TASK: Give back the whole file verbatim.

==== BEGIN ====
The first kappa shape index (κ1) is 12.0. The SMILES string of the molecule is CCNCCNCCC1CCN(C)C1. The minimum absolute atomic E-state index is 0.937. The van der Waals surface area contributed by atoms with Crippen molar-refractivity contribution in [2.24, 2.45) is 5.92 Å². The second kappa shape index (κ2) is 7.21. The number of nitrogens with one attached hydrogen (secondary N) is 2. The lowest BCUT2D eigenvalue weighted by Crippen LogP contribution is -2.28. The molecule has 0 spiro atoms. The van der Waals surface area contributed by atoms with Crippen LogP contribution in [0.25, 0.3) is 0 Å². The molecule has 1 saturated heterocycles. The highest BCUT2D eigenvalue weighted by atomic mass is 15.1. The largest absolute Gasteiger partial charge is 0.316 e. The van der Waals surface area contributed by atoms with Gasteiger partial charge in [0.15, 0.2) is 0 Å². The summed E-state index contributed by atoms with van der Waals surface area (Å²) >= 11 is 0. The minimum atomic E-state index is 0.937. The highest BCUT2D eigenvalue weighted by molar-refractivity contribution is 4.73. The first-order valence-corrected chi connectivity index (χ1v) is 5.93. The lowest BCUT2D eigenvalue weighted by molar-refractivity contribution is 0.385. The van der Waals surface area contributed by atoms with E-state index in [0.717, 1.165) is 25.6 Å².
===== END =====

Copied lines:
The first kappa shape index (κ1) is 12.0. The SMILES string of the molecule is CCNCCNCCC1CCN(C)C1. The minimum absolute atomic E-state index is 0.937. The van der Waals surface area contributed by atoms with Crippen molar-refractivity contribution in [2.24, 2.45) is 5.92 Å². The second kappa shape index (κ2) is 7.21. The number of nitrogens with one attached hydrogen (secondary N) is 2. The lowest BCUT2D eigenvalue weighted by Crippen LogP contribution is -2.28. The molecule has 0 spiro atoms. The van der Waals surface area contributed by atoms with Crippen LogP contribution in [0.25, 0.3) is 0 Å². The molecule has 1 saturated heterocycles. The highest BCUT2D eigenvalue weighted by atomic mass is 15.1. The largest absolute Gasteiger partial charge is 0.316 e. The van der Waals surface area contributed by atoms with Gasteiger partial charge in [0.15, 0.2) is 0 Å². The summed E-state index contributed by atoms with van der Waals surface area (Å²) >= 11 is 0. The minimum atomic E-state index is 0.937. The highest BCUT2D eigenvalue weighted by molar-refractivity contribution is 4.73. The first-order valence-corrected chi connectivity index (χ1v) is 5.93. The lowest BCUT2D eigenvalue weighted by molar-refractivity contribution is 0.385. The van der Waals surface area contributed by atoms with E-state index in [0.717, 1.165) is 25.6 Å².